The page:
sex | 1 | -0.5651 | 0.1141 | 24.5477 | <.0001 | |
conc | 1 | 3.0918 | 0.2288 | 182.5665 | <.0001 |
The coefficients of parameters for the day
variable are the maximum likelihood estimates of , respectively. The baseline survivor function is estimated by
and the survivor function for a given covariate pattern (sex
= and conc
=) is estimated by
The following statements compute the survival curves for male and female flour beetles exposed to the insecticide in concentrations of 0.20 mg/cm and 0.80 mg/cm:
data one (keep=day survival element s_m20 s_f20 s_m80 s_f80); array dd[13] day1-day13; array sc[4] m20 f20 m80 f80; array s_sc[4] s_m20 s_f20 s_m80 s_f80 (1 1 1 1); set est1; m20= exp(sex + .20 * conc); f20= exp(2 * sex + .20 * conc); m80= exp(sex + .80 * conc); f80= exp(2 * sex + .80 * conc); survival=1; day=0; output; do day=1 to 13; element= exp(-exp(dd[day])); survival= survival * element; do i=1 to 4; s_sc[i] = survival ** sc[i]; end; output; end; run;
Instead of plotting the curves as step functions, the following statements use the PBSPLINE statement in the SGPLOT procedure to smooth the curves with a penalized B-spline. For more information about the implementation of the penalized B-spline method, see Chapter 117: The TRANSREG Procedure. The SAS autocall macro %MODSTYLE is specified to change the marker symbols for the plot. For more information about the %MODSTYLE macro, see the section ODS Style Template Modification Macro in Chapter 21: Statistical Graphics Using ODS. The smoothed survival curves are displayed in Output 72.15.4.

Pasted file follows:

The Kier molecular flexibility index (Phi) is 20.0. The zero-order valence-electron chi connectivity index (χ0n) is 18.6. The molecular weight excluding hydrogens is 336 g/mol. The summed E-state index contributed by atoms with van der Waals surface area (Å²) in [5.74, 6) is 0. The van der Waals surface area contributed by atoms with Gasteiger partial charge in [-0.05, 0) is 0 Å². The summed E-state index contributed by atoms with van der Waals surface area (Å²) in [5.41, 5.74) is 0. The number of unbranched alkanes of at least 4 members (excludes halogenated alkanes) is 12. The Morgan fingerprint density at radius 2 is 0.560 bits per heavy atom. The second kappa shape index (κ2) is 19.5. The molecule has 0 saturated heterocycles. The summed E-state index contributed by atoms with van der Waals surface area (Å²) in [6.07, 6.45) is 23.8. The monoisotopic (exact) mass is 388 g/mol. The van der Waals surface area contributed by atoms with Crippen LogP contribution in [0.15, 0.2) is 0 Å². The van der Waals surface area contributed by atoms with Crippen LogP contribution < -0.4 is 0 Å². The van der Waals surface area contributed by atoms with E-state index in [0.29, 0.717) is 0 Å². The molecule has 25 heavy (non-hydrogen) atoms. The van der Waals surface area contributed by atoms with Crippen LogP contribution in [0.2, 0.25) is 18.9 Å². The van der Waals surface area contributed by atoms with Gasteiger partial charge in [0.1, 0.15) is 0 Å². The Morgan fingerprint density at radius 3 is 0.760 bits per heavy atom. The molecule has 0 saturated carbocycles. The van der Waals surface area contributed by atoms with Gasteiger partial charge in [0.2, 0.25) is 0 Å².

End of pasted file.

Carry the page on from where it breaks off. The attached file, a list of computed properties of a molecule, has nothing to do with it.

%modstyle(name=LogiStyle,parent=htmlblue,markers=circlefilled); ods listing style=LogiStyle; proc sgplot data=one; title 'Flour Beetles Sprayed with Insecticide'; xaxis grid integer; yaxis grid label='Survival Function'; pbspline y=s_m20 x=day / legendlabel = "Male at 0.20 conc." name="pred1"; pbspline y=s_m80 x=day / legendlabel = "Male at 0.80 conc." name="pred2"; pbspline y=s_f20 x=day / legendlabel = "Female at 0.20 conc." name="pred3"; pbspline y=s_f80 x=day / legendlabel = "Female at 0.80 conc." name="pred4"; discretelegend "pred1" "pred2" "pred3" "pred4" / across=2; run;
Output 72.15.4: Predicted Survival at Insecticide Concentrations of 0.20 and 0.80 mg/cm
The probability of survival is displayed on the vertical axis. Notice that most of the insecticide effect occurs by day 6 for both the high and low concentrations.